When I first started learning about the path of devotion, there was no devotional polytheism. Polytheism as an understanding of taking the gods as if they are real was not yet something discussed among many Pagans.
I came to the concept of bhakti through learning about Hinduism and interacting with Hare Krishnas.
I was a very insecure young Pagan. I was shy and did not have much success with women. I lacked confidence in myself. I obsessed over the few women who showed me the slightest bit of friendship and called it “love”.
So, my first take on bhakti was viewing the Goddess as a sort of invisible girlfriend. “Divine Lover”, I probably would have said then, but essentially, “invisible girlfriend”. Some lofty ideal of femininity that I could use to fluff up my ego.
To be honest, I didn’t have much success. But also, I didn’t really know what I was doing.
I’m thankful that I took time away from the path of devotion in order to grow as a person. I regularly gave offerings to Ganesh but I didn’t quite view it in the same way. Much as I love the Lord, it’s certainly not romantic.
I have a great life, a job I like, a place to live in that I love, an amazing girlfriend whom I love very much, and…most importantly…I love who I am. Sure there are things I want to change, but it’s out of love.
When I had hints of Aphrodite calling to me earlier this year, it brought a lot of those old issues to the forefront. I did honor Her and did devotions regularly. But after it was over, I didn’t feel the need to continue. I don’t want a Divine Lover. I don’t need an “invisible girlfriend”. I already have someone that loves me whom I love. That space in my heart is, y’know, occupied.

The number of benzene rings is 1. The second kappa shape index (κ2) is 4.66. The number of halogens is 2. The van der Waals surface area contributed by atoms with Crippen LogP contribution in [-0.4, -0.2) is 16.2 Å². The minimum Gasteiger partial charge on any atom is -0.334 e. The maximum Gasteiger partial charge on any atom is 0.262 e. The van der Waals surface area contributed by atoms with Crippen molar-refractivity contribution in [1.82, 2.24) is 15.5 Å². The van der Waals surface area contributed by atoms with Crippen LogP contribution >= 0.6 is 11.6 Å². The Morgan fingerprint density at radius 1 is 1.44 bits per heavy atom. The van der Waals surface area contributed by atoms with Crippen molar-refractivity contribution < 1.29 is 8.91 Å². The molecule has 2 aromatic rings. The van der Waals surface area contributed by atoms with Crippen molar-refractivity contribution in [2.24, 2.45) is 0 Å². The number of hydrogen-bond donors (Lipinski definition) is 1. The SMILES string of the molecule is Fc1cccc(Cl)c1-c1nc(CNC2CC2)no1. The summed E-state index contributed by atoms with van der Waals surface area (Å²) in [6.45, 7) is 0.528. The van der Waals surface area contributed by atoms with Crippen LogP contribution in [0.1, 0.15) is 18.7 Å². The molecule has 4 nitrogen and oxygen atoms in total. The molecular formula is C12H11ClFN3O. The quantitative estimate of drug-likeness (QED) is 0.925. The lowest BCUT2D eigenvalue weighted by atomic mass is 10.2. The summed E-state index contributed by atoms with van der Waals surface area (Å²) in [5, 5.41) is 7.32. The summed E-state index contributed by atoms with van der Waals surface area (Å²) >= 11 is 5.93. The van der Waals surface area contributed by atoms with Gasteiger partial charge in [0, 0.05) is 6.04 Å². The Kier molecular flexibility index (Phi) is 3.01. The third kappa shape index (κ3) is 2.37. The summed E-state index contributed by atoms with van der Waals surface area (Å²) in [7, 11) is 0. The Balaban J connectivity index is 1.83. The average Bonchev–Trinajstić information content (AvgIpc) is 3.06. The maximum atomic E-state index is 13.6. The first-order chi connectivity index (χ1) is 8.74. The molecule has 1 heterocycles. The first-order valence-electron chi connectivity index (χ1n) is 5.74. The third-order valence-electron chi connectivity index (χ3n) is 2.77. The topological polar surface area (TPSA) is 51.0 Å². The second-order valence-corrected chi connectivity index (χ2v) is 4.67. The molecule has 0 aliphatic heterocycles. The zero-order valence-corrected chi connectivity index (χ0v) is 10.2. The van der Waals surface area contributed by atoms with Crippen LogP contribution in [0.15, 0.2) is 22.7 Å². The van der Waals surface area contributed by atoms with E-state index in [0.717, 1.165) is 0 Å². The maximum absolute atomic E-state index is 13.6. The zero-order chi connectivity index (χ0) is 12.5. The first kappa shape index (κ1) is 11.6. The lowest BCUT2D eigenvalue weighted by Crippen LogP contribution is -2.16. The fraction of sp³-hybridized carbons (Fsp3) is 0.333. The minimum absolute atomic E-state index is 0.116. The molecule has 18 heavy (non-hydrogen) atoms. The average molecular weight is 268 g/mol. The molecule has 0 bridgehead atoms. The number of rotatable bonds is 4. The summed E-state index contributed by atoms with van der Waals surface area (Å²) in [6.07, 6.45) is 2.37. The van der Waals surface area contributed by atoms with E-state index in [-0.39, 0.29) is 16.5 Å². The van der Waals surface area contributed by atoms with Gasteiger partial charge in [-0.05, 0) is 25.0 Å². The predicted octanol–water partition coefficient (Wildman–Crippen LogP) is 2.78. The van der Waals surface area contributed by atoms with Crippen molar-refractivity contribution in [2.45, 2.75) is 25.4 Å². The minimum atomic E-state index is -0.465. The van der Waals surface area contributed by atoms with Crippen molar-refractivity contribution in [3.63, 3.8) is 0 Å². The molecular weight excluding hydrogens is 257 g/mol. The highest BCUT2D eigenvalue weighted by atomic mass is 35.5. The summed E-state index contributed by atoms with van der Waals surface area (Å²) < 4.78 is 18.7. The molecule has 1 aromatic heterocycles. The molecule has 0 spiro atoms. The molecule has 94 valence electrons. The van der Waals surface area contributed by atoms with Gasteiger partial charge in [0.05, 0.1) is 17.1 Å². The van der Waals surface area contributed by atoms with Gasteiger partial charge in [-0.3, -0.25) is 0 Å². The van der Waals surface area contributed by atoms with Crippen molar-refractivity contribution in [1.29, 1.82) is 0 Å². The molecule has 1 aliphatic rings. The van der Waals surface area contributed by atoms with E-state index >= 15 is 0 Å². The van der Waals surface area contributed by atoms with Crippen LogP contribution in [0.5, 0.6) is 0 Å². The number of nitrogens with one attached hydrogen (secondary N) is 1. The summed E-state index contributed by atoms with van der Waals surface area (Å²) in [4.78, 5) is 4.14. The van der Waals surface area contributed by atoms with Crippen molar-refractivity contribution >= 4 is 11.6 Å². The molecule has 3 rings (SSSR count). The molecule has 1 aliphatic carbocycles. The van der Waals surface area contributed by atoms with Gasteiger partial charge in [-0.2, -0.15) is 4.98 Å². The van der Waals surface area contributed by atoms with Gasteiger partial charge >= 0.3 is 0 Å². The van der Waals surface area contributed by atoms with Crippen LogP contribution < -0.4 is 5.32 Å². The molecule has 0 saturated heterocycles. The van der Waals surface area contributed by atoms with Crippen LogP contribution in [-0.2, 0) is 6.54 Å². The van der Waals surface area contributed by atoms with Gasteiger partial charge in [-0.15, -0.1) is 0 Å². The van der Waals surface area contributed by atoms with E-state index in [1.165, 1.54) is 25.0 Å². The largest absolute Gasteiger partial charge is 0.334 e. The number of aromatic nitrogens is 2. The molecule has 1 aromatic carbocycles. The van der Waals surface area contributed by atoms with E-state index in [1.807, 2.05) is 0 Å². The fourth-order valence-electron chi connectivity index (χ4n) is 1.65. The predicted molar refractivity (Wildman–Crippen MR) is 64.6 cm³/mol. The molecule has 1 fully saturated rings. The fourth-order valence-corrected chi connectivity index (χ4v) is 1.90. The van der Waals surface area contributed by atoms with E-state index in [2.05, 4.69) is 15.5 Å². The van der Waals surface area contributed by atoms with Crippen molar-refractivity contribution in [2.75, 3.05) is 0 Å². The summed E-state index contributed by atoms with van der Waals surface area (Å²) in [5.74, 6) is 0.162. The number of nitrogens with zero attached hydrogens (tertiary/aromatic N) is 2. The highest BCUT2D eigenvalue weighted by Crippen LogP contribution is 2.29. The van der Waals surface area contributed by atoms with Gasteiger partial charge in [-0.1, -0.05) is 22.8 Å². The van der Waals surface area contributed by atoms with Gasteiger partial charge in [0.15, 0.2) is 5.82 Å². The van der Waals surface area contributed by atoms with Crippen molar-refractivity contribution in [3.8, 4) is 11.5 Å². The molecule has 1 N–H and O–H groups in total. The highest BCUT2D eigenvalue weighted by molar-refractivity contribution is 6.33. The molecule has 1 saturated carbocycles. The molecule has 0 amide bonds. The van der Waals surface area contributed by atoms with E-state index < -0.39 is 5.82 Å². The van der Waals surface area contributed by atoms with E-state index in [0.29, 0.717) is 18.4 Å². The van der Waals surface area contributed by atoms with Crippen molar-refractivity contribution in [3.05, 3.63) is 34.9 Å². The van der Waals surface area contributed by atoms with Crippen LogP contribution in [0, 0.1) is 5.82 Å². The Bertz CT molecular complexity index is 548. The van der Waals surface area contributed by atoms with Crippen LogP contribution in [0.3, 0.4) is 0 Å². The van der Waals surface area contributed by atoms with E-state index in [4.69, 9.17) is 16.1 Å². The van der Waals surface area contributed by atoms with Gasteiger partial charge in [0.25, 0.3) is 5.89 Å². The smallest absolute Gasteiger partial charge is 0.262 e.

But yet there’s something about Devi (Lalita Tripurasundari) that’s different. I always viewed Goddess as Divine Lover but Devi, beautiful as She is, I associate more with being Divine Mother. Maa.
Since I lost my mother to cancer back in 1999, I do still feel the need for that maternal presence sometimes. (Not that Maa can ever replace my mother in my heart, nor would I want Her to, but I do miss that sense of unconditional maternal love that a mother can provide.)
I feel as if I’ve had great success with this shift in approach, from Lover to Mother. Aphrodite never felt maternal to me. Maa does. Maa is. According to some Shakta scriptures, Maa created everything and everyone.
That said, I’ve been struggling a little in incorporating Lalita sadhana into my daily practice.
So there’s a particular piece of Shakta literature (mentioned previously in my post on Lalita), the Lalita Pancharatnam (which means the Five Gems of Lalita, referring to its five stanzas). It’s meant to be chanted in the morning and involves a description of Lalita Devi.
It just so happens that most mornings, I wake up around 4 or 5 am to use the bathroom and take medicine with some water. When I couldn’t get back to sleep, I’ve been using that time to worship. Usually about 30-45 minutes. Sometimes as long as an hour.
I light my ghee lamps, offer a little incense, and there in the warm glow of the lights, chant the Pancharatnam, and then do some japa (OM AIM HRIM SAUH).
I really enjoy this time with Maa.
The problem is that I then have difficulty getting back to sleep, which screws up my day. Especially on a workday. Then I drink more coffee or tea in order to compensate for the tiredness which makes it harder for me to sleep at night. It’s a vicious circle.
It gets to the point that I’ll often choose to abandon worship on a few nights a week just to get some sleep. Which leaves me feeling like a bad devotee. It’s a work-in-progress. Just need to find that sweet spot. Good thing I’m close to a certain Remover of Obstacles…